Thursday, February 27, 2014

Who Loves Ginkgo?

There is something so universally appealing about the shape and form of Ginkgo leaves that artists have used them in their designs and artwork. Think of the Asian artists, particularly the Japanese or how the Arts and Crafts movement stylized them for decorations.

I looked up information about Ginkgo and found out that the ginkgo is a living fossil, with fossils recognizably related to modern ginkgo from the Permian, dating back 270 million years. The closest living relatives are the cycads, which share with the extant G. biloba the characteristic of motile sperm. Fossils attributable to the genus Ginkgo first appeared in the Early Jurassic, and the genus diversified and spread throughout Laurasia during the middle Jurassic and  by the Palaeocene, only a few Ginkgo species remained in the Northern Hemisphere.  At the end of the Pliocene, Ginkgo fossils disappeared from the fossil record everywhere except in a small area of central China, where the modern species survived.
Ginkgo evolved in an era before flowering plants, when ferns, cycads, and cycadeoids dominated disturbed streamside environments, forming a low, open, shrubby canopy. The large seeds of Ginkgo and its habit of "bolting"—growing to a height of 10 metres (33 ft) before elongating its side branches—may be adaptations to such an environment. (edited from Wikipedia)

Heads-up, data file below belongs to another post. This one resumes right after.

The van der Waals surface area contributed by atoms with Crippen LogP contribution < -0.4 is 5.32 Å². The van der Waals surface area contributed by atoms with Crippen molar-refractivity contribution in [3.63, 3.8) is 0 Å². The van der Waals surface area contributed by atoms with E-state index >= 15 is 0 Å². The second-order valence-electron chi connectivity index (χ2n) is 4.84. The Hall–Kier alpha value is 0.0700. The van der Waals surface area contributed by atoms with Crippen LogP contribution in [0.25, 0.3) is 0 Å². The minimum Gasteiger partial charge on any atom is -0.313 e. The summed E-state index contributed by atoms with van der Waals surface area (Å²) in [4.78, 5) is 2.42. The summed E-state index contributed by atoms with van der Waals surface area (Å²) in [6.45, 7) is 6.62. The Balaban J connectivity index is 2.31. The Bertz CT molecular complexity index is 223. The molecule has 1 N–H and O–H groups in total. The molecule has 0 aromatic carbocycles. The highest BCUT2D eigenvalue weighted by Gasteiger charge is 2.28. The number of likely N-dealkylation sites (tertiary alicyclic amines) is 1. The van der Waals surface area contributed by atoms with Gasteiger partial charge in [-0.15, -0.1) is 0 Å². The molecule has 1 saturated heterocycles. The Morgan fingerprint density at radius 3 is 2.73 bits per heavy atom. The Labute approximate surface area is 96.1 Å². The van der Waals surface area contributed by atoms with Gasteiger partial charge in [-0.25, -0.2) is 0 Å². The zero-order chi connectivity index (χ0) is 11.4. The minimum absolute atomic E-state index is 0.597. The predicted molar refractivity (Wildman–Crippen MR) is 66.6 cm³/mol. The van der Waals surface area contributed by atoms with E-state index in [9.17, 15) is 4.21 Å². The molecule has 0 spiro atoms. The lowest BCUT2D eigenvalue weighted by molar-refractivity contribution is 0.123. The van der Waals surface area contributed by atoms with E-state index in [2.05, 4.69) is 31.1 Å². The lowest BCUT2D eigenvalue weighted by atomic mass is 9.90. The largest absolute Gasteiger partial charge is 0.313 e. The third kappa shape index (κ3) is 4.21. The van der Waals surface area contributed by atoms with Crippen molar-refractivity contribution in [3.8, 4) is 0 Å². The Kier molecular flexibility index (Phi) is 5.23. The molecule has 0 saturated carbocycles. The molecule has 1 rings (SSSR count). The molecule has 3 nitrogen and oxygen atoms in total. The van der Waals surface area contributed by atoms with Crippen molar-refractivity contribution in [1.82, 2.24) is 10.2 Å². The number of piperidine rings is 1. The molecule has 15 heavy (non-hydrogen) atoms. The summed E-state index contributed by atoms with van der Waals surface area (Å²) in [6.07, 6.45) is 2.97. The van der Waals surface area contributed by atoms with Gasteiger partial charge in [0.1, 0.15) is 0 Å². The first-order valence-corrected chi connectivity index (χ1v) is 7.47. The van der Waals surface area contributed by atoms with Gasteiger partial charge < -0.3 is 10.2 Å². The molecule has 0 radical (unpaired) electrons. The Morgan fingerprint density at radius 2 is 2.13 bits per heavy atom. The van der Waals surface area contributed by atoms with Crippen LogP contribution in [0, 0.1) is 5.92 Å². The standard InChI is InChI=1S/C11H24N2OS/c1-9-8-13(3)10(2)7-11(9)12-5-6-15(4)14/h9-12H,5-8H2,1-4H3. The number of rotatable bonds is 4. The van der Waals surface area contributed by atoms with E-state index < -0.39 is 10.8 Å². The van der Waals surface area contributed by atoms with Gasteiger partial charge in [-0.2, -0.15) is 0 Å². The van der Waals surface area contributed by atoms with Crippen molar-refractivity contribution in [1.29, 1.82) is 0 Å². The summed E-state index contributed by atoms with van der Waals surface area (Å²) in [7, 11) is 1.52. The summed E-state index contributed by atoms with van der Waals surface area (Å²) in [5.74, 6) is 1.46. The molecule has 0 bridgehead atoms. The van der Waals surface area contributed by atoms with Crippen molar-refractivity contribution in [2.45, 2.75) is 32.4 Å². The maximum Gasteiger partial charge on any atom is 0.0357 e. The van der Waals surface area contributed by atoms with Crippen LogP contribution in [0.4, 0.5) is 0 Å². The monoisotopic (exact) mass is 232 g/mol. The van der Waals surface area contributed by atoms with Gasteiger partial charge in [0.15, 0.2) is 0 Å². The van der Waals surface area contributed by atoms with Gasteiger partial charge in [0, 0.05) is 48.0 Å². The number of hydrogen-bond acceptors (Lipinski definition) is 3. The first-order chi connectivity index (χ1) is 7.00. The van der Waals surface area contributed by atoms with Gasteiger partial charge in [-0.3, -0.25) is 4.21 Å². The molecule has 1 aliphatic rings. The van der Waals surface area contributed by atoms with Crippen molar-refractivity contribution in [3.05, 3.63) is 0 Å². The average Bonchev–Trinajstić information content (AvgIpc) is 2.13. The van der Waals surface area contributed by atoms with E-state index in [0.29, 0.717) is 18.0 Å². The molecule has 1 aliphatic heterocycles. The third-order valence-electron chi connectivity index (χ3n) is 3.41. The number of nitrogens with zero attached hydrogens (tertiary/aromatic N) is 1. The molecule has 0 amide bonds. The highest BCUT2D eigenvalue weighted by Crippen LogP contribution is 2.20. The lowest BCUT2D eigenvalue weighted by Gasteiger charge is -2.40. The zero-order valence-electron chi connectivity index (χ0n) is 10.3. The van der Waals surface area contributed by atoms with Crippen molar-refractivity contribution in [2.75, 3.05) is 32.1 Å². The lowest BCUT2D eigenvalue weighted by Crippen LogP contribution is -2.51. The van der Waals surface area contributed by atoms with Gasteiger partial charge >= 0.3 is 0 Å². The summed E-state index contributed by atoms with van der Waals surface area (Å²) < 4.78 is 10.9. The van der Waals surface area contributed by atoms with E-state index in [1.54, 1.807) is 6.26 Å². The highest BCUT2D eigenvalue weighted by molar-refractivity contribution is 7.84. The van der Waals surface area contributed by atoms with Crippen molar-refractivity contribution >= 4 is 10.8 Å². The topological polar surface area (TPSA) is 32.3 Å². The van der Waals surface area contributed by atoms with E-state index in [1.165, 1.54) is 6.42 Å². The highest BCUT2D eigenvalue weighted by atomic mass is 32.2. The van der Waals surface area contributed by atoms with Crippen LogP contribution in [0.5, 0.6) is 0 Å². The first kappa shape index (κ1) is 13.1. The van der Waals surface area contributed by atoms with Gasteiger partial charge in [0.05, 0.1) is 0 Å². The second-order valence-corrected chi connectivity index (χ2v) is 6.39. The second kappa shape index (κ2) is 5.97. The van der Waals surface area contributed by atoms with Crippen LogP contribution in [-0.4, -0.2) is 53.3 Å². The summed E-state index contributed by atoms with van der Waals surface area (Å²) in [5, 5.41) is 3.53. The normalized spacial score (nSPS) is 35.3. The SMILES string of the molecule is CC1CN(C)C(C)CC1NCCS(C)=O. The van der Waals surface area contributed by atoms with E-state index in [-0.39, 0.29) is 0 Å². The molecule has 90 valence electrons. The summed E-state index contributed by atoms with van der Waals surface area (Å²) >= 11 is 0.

I planted a small Ginkgo tree in a planter on my deck. Family questioned my sanity by mentioning how tall it grows but I'm hoping that my great grand children will be around to see in planted in the backyard and thriving in the sunshine!
Now, I'm happy to offer three designs in Thermofax Screens that I've created with Ginkgo Leaves as the inspiration. They come taped and ready in three different sized frames: Small = 3 3/4" x 5", Medium = 5" x 8", Large = 8" x 10 3/4". Check them out here:

1 comment:

Jeannie said...

I agree with you on the ginkgo. I planted one 10 years ago. They are such slow growing trees, I am surprised more aren't planted. The minature leaves in the spring are so cute! When I sited my studio, the gingko and larch had to be preserved. The studio is now more of a nest between the two trees. :) Have fun with your screens!